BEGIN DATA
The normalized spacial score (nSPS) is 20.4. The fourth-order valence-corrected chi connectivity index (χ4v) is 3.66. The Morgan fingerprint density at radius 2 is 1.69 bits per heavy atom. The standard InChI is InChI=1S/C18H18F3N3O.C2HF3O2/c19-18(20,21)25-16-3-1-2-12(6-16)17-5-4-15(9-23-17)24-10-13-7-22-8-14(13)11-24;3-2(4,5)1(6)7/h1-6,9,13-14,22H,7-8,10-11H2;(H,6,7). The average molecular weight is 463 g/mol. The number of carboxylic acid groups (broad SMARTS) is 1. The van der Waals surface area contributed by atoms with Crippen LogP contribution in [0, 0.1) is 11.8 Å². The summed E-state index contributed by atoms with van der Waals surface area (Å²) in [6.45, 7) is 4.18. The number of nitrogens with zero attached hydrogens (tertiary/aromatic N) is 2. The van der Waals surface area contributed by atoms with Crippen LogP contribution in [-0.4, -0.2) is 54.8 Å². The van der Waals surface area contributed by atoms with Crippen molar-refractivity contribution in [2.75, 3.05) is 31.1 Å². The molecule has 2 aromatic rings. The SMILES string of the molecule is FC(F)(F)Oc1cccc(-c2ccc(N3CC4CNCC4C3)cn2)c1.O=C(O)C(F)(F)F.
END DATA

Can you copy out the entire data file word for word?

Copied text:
The normalized spacial score (nSPS) is 20.4. The fourth-order valence-corrected chi connectivity index (χ4v) is 3.66. The Morgan fingerprint density at radius 2 is 1.69 bits per heavy atom. The standard InChI is InChI=1S/C18H18F3N3O.C2HF3O2/c19-18(20,21)25-16-3-1-2-12(6-16)17-5-4-15(9-23-17)24-10-13-7-22-8-14(13)11-24;3-2(4,5)1(6)7/h1-6,9,13-14,22H,7-8,10-11H2;(H,6,7). The average molecular weight is 463 g/mol. The number of carboxylic acid groups (broad SMARTS) is 1. The van der Waals surface area contributed by atoms with Crippen LogP contribution in [0, 0.1) is 11.8 Å². The summed E-state index contributed by atoms with van der Waals surface area (Å²) in [6.45, 7) is 4.18. The number of nitrogens with zero attached hydrogens (tertiary/aromatic N) is 2. The van der Waals surface area contributed by atoms with Crippen LogP contribution in [-0.4, -0.2) is 54.8 Å². The van der Waals surface area contributed by atoms with Crippen molar-refractivity contribution in [2.75, 3.05) is 31.1 Å². The molecule has 2 aromatic rings. The SMILES string of the molecule is FC(F)(F)Oc1cccc(-c2ccc(N3CC4CNCC4C3)cn2)c1.O=C(O)C(F)(F)F.